Friday, February 24, 2012


Geoffrey Rush has a peculiarly large head.

It's true.

Not in ego terms. This is purely literal.

Last weekend, I attended a day of film seminars, from established and successful filmmakers, called 'Tropfest Roughcut'.

During a talk from a director who's debut feature film opened at Sundance this year, I heard someone whispering to someone else, on my right, with a voice that seemed oddly familiar.

I looked over and realised I was sitting directly across the aisle from Mr Rush.

I played it cool. I mean, how often do you sit next to an Oscar winner?

When I stole a glance the second time, I noticed it.

His head.

It was HUGE. Like a caricature.

And I remembered something from an episode of the TV Series 'Entourage' on this very subject. One of the characters in Entourage claims "the bigger the head, the bigger the star".

The simple logic of this statement is that a bigger head means an easier to perceive performance on camera and therefore bigger film industry success. Fairly straightforward, really.

It's funny how often, in the film world, the best answer is often the simplest.

So, you need to capture an actor's facial performance better? Find an actor with a bigger head!

Mr Rush actually illuminated this point on simplicity best when he spoke on stage. He was asked about acting, with a special focus on the difference between comedic and dramatic acting. He stood up and played out a brief scene. A man comes into the room and answers the telephone with a straight/slightly concerned face.

"Hello? Yes? Oh I see. Yes. I'll be right there."

The very essence of dramatic acting.

"And how to do comedy acting then?", Mr Rush was asked.

His answer was a perfect example of keeping it simple. He said:

"Well, you do exactly the same thing, but you do it with your eyebrows raised."

Then he played the whole scene again with his eyebrows raised. And it was funny. Somehow, that simple act made it funny.

For filmmakers, creatives and the general population, Mr Rush's performance demonstrates sage advice. We often make simple things far too complicated, especially in a script or film. In truth, however, it is the small simple moments (a frown, a smile, a raised eyebrow) that are often the the things we remember most, and the difference between a film we know and a film we love.

It is a principle that is definitely worth carrying into your film, script, book, painting, song, etc etc etc.

People may disagree with Mr Rush's simple 'raised eyebrow' acting advice, but it's hard to argue with an Oscar winner.

Even if he does have a freakishly large cranium.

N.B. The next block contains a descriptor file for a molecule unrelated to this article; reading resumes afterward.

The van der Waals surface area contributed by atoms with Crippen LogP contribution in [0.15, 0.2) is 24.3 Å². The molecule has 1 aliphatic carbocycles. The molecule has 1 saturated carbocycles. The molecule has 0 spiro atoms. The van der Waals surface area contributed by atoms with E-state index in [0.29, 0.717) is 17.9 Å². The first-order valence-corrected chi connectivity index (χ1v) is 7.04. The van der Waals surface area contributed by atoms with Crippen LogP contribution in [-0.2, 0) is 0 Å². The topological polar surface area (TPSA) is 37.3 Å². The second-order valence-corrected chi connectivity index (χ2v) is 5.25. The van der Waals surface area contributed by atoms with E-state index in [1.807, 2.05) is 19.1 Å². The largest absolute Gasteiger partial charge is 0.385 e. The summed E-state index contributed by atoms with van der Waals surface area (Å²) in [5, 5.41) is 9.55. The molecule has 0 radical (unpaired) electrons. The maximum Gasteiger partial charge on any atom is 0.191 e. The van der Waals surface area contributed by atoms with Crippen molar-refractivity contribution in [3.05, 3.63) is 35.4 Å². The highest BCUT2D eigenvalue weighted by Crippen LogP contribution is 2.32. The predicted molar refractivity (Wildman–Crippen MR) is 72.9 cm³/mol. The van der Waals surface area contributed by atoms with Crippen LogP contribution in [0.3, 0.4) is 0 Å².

- - - - - - - - -

Sunday, February 19, 2012


Starting to get on a bit of a roll. This time it is in a smaller festival gem in Victoria, Australia - The Warrambeen Film Festival.

Our Australian interstate debut for 'The Good Neighbour'!

Saturday, February 18, 2012


'Nobody knows anything...the single most important fact, perhaps, of the entire movie industry'
- 2 time Oscar winning screenwriter William Goldman, 'Adventures in the Screen Trade' (1983)

I got a free invite, and there was free beer. Just to give you some context.

It's amazing how free beer and wine can draw in a room full of creatives. Alcoholism or poverty?

In any case, a startup company, Pozible, hosted an event on 'crowdfunding' this week. Pozible, as it turns out, is a website that helps you run a 'crowdfunding' campaign.

For the unitiated, 'crowdfunding' is an idea 3 to 4 years old. Essentially, it is about offering rewards to people to get them to donate cash to your creative project. The cash you receive is then used to actually make the film/song/book, etc. The donator then receives their promised reward (e.g. a DVD copy of the completed film) when the creative work is completed.

For people in the USA, they have an almost identical website called 'Kickstarter'. Both websites do basically the same thing, but Pozible is better for those of us based in Australia and the Asia-Pacific.

But why is this relevant to you?

Well, 'crowdfunding' is the result of the wave of technology and social media changing all of our lives, enabling us in ways we thought previously impossible. Dreams are there for the taking, for the patient and impatient alike. There is no immunity to the future, only adaptation.

Think of a world without Facebook. Without Google!

Tough isn't it?